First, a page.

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Is My Disability Covered by SSDI?

Overview of Covered Conditions

In order to claim Social Security Disability Insurance benefits (“SSDI”), you must have a “severe” medical condition that “significantly” limits your ability to engage in basic work functions for at least one year. This includes your ability to stand, walk, sit, remember, or think critically whether due to pain or cognitive limitations. The Social Security Administration (“SSA”) maintains a list of medical conditions it considers sufficiently disabling to qualify for benefits. These conditions are generally organized by the bodily system they affect. Most of these conditions result or will result in permanent limitations of work-related functions or are fatal. There are some conditions, such as certain cancers, that are included on the list because they will likely result in at least a 12-month work limitation.

In addition to the listed conditions, there is an associated list of “compassionate allowances.” These conditions, once diagnosed, are serious enough to qualify otherwise eligible claimants for expedited SSDI benefits. Claimants with compassion allowance conditions seldom have to prove work limitations, as they are typically assumed based on the nature of the illness or injury.  

Lastly, if you have a rare condition or a condition not listed with the SSA, you have the opportunity to prove that it’s substantially similar to one of the listed conditions and has resulted in the necessary long-term work limitations. As you review the most common disabling conditions covered by SSDI and the work limitations associated therewith, consider whether your condition is substantially similar to those listed.

Musculoskeletal Disabilities Covered by SSDI

Back pain, neck pain, and related musculoskeletal disabilities are the most common disabling conditions in the world. However, because SSDI claimants need to be totally disabled such that they can’t engage in any meaningful work, it’s difficult to claim SSDI benefits for neck and back pain alone. This is because they rarely disable claimants from all work. Nonetheless, there are certain serious musculoskeletal conditions that qualify claimants for SSDI benefits:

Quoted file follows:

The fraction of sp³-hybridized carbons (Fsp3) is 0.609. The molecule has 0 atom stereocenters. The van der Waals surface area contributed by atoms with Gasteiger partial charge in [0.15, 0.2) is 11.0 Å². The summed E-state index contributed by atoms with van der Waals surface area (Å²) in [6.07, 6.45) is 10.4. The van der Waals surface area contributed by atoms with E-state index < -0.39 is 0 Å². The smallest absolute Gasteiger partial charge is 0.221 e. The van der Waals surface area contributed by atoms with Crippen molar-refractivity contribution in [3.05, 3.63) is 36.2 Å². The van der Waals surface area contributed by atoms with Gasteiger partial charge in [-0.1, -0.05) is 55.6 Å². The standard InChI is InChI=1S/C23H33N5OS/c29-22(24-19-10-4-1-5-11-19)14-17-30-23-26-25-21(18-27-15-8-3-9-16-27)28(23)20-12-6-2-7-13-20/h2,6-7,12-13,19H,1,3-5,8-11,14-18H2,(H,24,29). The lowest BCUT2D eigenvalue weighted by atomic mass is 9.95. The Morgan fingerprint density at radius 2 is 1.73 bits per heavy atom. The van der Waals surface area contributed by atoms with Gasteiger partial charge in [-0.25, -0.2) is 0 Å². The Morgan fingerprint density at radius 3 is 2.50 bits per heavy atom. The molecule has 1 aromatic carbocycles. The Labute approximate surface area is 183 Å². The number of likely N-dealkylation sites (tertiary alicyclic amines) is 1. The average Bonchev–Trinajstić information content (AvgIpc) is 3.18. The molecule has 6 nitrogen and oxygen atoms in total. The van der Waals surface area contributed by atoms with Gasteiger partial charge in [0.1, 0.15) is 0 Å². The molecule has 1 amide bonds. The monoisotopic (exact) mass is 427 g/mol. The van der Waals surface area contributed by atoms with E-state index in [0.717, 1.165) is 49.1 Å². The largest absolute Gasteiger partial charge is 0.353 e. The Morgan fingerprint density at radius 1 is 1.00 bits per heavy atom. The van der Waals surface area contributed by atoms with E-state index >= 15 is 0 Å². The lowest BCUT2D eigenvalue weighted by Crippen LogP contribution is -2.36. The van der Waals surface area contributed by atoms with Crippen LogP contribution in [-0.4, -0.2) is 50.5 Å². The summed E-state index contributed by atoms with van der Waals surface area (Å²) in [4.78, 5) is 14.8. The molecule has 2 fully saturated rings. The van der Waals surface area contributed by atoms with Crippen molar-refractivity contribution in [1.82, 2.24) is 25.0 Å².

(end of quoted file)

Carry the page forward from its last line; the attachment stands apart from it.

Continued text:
• Major Joint Dysfunction: This includes amputations, severe fractures, bone and joint deformities, and burns provided such conditions result in prolonged periods of immobility and/or convalescence. 
  • Surgery to a Major Weight-Bearing Joint: This typically includes knee and hip replacements resulting in an inability to walk expected to last more than 12 months.
  • Spinal Disorders: These common disorders can include paralysis, herniated discs, spinal stenosis, osteoarthritis, spinal fractures, and late-stage degenerative disc disease resulting in the compression of the nerves in your spinal cord. Such conditions typically limit your ability to walk and function, while the pain takes a significant toll on your ability to focus.  

The primary characteristic associated with qualifying musculoskeletal conditions is the inability to walk.

Cardiovascular & Hematological (Blood) Disorders

While these disabilities fall into separate categories, heart dysfunction often affects your body’s blood supply. Heart disease is the number one killer in America, and as such, many claimants may need SSDI benefits for a cardiovascular disorder. Covered heart and blood conditions include:

  • Bone Marrow Failure due to Non-Cancerous Diseases: This can result in an inability to produce sufficient red and white blood cells, which are necessary for life.
  • Sickle Cell Anemia and related blood and oxygen disorders that require monthly inpatient treatments and infusions.
  • Chronic Heart Failure: This can result in multiple heart attacks and the need for a heart transplant. Some disorders are genetic or the result of childhood diseases, such as Scarlet Fever. These conditions prevent the heart from sufficiently pumping blood through your body.